Seven bipolar disorder categories are included in DSMV: bipolar I disorder, bipolar II disorder, cyclothymic disorder, substance/medication induced bipolar and related disorder, bipolar and related disorder due to another medical condition, other specified bipolar and related disorder, and unspecified bipolar and related disorder.
The bipolar I disorder criteria represent the modern understanding ofthe classicmanic depressive disorder oraffective psychosis described in the nineteenth century, differing from that classic description only to the extent that neither psychosis nor the lifetime experience of a major depressive episode is a requirement. However, the vast majority of individuals whose symptoms meet the criteria for a fully syndromal manic episode also experience major depressive episodes during the course of their lives.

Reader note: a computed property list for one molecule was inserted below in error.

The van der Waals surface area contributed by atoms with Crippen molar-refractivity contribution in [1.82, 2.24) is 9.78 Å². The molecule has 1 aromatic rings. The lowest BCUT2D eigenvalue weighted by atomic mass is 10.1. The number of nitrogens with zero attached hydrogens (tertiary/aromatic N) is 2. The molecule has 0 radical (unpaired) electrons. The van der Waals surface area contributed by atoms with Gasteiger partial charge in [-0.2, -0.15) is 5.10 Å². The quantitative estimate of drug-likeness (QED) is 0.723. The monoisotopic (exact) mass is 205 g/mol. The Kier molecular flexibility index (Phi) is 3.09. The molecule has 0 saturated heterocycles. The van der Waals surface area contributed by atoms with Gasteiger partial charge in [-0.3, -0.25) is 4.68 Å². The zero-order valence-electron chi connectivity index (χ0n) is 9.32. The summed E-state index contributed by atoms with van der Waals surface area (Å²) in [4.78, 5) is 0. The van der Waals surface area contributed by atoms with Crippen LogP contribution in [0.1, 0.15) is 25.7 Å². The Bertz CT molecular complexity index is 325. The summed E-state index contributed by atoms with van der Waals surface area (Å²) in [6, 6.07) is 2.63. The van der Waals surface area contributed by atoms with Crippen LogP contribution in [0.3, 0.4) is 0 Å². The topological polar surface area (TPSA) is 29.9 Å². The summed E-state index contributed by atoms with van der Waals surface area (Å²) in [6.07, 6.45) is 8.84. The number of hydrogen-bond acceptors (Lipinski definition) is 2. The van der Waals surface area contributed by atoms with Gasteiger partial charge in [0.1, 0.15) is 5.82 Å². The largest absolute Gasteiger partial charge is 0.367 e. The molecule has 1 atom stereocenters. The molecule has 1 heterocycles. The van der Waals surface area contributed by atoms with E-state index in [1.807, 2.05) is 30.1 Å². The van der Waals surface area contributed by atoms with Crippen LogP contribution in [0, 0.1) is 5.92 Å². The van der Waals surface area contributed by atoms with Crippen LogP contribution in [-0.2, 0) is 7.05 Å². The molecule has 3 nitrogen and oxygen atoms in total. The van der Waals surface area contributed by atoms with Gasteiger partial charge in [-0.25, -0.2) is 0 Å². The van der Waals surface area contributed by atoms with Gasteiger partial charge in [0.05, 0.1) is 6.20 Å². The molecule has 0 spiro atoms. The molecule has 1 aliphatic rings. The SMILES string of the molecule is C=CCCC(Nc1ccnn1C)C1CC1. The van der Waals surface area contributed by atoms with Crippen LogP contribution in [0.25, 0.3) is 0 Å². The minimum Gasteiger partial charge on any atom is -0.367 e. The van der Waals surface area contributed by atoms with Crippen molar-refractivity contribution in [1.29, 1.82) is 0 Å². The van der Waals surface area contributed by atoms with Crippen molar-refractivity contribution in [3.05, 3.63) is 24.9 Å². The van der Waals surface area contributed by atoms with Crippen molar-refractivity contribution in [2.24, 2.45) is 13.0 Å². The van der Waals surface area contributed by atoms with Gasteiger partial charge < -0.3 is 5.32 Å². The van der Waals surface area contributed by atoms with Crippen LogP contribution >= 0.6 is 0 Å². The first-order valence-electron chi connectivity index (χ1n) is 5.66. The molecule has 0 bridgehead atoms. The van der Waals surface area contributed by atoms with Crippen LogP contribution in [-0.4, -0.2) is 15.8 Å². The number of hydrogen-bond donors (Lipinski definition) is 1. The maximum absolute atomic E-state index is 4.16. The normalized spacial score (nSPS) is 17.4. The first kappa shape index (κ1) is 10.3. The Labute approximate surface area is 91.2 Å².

Bipolar II disorder, requiring the lifetime experience of at least one episode of major depression and at least one hypomanie episode, is no longer thought to be a "milder" condition than bipolar I disorder, largely because of the amount of time individuals with this condition spend in depression and because the instability of mood experienced by individuals with bipolar II disorder is typically accompanied by serious impairment in work and social functioning.